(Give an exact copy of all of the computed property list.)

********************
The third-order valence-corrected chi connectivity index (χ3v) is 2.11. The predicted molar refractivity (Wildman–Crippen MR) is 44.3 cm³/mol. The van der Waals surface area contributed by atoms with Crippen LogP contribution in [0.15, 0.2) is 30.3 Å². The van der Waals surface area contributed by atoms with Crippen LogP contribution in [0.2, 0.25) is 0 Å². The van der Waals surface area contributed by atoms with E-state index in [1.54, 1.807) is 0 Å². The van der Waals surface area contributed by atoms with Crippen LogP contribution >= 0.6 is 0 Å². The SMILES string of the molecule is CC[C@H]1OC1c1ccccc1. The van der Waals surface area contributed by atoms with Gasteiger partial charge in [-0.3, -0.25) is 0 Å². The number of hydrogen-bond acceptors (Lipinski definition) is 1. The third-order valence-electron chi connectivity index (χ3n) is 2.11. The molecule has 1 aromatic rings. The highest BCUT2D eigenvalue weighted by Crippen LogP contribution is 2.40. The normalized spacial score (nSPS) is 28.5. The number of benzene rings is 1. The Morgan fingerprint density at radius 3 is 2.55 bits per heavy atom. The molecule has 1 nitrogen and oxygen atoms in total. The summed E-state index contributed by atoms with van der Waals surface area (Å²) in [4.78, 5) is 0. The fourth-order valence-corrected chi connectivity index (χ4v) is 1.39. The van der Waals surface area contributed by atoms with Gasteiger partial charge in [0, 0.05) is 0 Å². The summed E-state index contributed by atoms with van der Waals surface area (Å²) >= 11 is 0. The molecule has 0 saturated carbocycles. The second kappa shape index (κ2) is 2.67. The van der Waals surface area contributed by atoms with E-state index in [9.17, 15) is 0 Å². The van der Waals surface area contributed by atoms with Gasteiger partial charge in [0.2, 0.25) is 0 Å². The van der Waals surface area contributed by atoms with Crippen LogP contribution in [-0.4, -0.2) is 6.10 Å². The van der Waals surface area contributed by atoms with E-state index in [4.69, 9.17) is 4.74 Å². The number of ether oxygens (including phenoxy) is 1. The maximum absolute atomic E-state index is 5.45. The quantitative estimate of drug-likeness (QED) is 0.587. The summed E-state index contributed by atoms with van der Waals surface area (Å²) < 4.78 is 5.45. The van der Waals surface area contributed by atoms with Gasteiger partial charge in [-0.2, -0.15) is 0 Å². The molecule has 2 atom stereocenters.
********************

The third-order valence-corrected chi connectivity index (χ3v) is 2.11. The predicted molar refractivity (Wildman–Crippen MR) is 44.3 cm³/mol. The van der Waals surface area contributed by atoms with Crippen LogP contribution in [0.15, 0.2) is 30.3 Å². The van der Waals surface area contributed by atoms with Crippen LogP contribution in [0.2, 0.25) is 0 Å². The van der Waals surface area contributed by atoms with E-state index in [1.54, 1.807) is 0 Å². The van der Waals surface area contributed by atoms with Crippen LogP contribution >= 0.6 is 0 Å². The SMILES string of the molecule is CC[C@H]1OC1c1ccccc1. The van der Waals surface area contributed by atoms with Gasteiger partial charge in [-0.3, -0.25) is 0 Å². The number of hydrogen-bond acceptors (Lipinski definition) is 1. The third-order valence-electron chi connectivity index (χ3n) is 2.11. The molecule has 1 aromatic rings. The highest BCUT2D eigenvalue weighted by Crippen LogP contribution is 2.40. The normalized spacial score (nSPS) is 28.5. The number of benzene rings is 1. The Morgan fingerprint density at radius 3 is 2.55 bits per heavy atom. The molecule has 1 nitrogen and oxygen atoms in total. The summed E-state index contributed by atoms with van der Waals surface area (Å²) in [4.78, 5) is 0. The fourth-order valence-corrected chi connectivity index (χ4v) is 1.39. The van der Waals surface area contributed by atoms with Gasteiger partial charge in [0, 0.05) is 0 Å². The summed E-state index contributed by atoms with van der Waals surface area (Å²) >= 11 is 0. The molecule has 0 saturated carbocycles. The second kappa shape index (κ2) is 2.67. The van der Waals surface area contributed by atoms with E-state index in [9.17, 15) is 0 Å². The van der Waals surface area contributed by atoms with Gasteiger partial charge in [0.2, 0.25) is 0 Å². The van der Waals surface area contributed by atoms with Crippen LogP contribution in [-0.4, -0.2) is 6.10 Å². The van der Waals surface area contributed by atoms with E-state index in [4.69, 9.17) is 4.74 Å². The number of ether oxygens (including phenoxy) is 1. The maximum absolute atomic E-state index is 5.45. The quantitative estimate of drug-likeness (QED) is 0.587. The summed E-state index contributed by atoms with van der Waals surface area (Å²) < 4.78 is 5.45. The van der Waals surface area contributed by atoms with Gasteiger partial charge in [-0.2, -0.15) is 0 Å². The molecule has 2 atom stereocenters.